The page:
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Hitler: Beyond Evil and Tyranny
Russell H. S. Stolfi
Hardcover book. 512 pages.
Stock Number: 0967
This richly detailed work takes a boldly dissident look at the personality and historical role of Adolf Hitler. The author reinterprets the known facts about the German leader to construct a convincing, realistic portrait of the man. Unlike most profiles, which are relentlessly hostile and focus on recounting his deeds in detail, this fascinating work seeks to provide a nuanced understanding of Hitler’s character, outlook and motives.
With dust jacket, 16 photographs, source notes, and index.
The author, Russell H. S. Stolfi, was professor emeritus at the US Naval Postgraduate School in Monterey, California, and a retired colonel in the US Marine Corps Reserve. He was also the author of several books.
Countless books, including several major biographies, have been devoted to the subject of Hitler. Yet, despite the mass of tantalizing detail, the man at the center of so much historical, psychological and political analysis remains elusive.
Hitler is often portrayed as a crude and unprincipled opportunist, devoid of talent except for oratory and propaganda. The familiar biographies of Hitler, Stolfi writes, “share antipathy for Hitler and an exagerrated fear of apologia. The great biographers take excessive liberties in denigrating his person, and, in doing so, they make it difficult to comprehend him.”
Even biographies that are packed with information about Hitler’s deeds fail to present a coherent, plausible picture of his character or personality. For one thing, these biographies make a fundamental error in failing to explain the vision and motivation that drove Hitler to accumulate great power.
“The penchant of [Hitler’s] biographers for gratuitous sarcasm, strained skepticism, and writing from preconceived heights of antipathy,” Stolfi writes, “has left the world with a dangerously inaccurate portrait of Hitler.” As Stolfi convincingly shows, the widely accepted portrayal is not merely inaccurate, it is absurd.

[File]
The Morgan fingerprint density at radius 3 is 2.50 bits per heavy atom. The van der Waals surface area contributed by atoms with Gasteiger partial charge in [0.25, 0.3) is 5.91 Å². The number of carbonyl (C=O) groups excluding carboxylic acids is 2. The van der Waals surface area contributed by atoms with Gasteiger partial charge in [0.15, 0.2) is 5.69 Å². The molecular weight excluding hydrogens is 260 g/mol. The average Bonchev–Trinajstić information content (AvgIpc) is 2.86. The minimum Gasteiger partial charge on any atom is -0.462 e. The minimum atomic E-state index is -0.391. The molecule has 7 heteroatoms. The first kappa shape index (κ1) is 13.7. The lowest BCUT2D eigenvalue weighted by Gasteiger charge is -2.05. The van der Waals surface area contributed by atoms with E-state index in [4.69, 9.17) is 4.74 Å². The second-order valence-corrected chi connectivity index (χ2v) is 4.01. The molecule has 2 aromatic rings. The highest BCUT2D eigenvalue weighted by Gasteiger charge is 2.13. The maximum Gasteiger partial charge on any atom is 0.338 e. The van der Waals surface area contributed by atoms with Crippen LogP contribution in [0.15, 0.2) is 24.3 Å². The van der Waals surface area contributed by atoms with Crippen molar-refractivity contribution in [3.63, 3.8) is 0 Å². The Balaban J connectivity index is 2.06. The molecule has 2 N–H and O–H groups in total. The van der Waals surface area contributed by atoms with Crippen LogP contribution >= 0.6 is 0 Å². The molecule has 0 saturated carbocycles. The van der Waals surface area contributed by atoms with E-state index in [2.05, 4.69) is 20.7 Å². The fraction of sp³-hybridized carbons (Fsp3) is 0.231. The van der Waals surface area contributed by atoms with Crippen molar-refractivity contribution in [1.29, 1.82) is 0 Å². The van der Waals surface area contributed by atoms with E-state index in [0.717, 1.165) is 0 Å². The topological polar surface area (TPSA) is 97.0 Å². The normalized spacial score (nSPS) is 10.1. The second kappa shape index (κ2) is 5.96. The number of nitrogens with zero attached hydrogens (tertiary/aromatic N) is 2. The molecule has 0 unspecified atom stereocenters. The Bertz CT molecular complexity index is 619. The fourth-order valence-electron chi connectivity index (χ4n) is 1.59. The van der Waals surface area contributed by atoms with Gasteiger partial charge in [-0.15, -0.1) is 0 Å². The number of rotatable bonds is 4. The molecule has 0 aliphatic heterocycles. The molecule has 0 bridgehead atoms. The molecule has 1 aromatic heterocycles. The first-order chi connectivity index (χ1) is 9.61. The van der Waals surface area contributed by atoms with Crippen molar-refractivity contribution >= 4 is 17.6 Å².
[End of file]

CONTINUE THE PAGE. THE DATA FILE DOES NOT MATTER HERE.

Throughout his youth and young adulthood, Stolfi points out, Hitler betrayed no sign whatsoever of anti-social, psychopathic or “evil” behavior. His record during the First World War was that of a solider of exceptional courage. Hitler was remarkably well read, knowledgeable and insightful. He had a profound appreciation and understanding of music, and was a well-informed art historian and a competent amateur architect.
Perhaps the most tendentious and misleading of the prominent biographers of the German leader is Ian Kershaw, who calls Hitler an “unperson,” a “nonentity,” a “mediocrity,” and a “failure.” But if these epithets are valid, Hitler’s career is utterly incomprehensible.
Only a man of exceptional ability and sensitivity and intelligence could have accomplished what Hitler achieved. Even before he took office as Chancellor in 1933, he had amply demonstrated extraordinary organizational talent. He had won the allegiance of millions, including men of exceptional intelligence, ability and discernment, in building by far the largest and most dynamic political party movement in Europe.
It is a major mistake to compare Hitler to the typical politician or statesman of the modern age. Instead, Stolfi emphasizes, he should be understood as a world-historical religious figure or prophet. Hitler was a personality who appears only rarely in history, comparable to Alexander the Great, Julius Caesar, Mohammed, and Genghis Khan.
Hitler was certainly no demagogue. As Stolfi notes, “A demagogue tells his audience what it wants to hear. A messiah tells his audience what he wants it to hear.”
Even readers who may not accept the author’s views will appreciate his perspective as stimulating and worthy of consideration.
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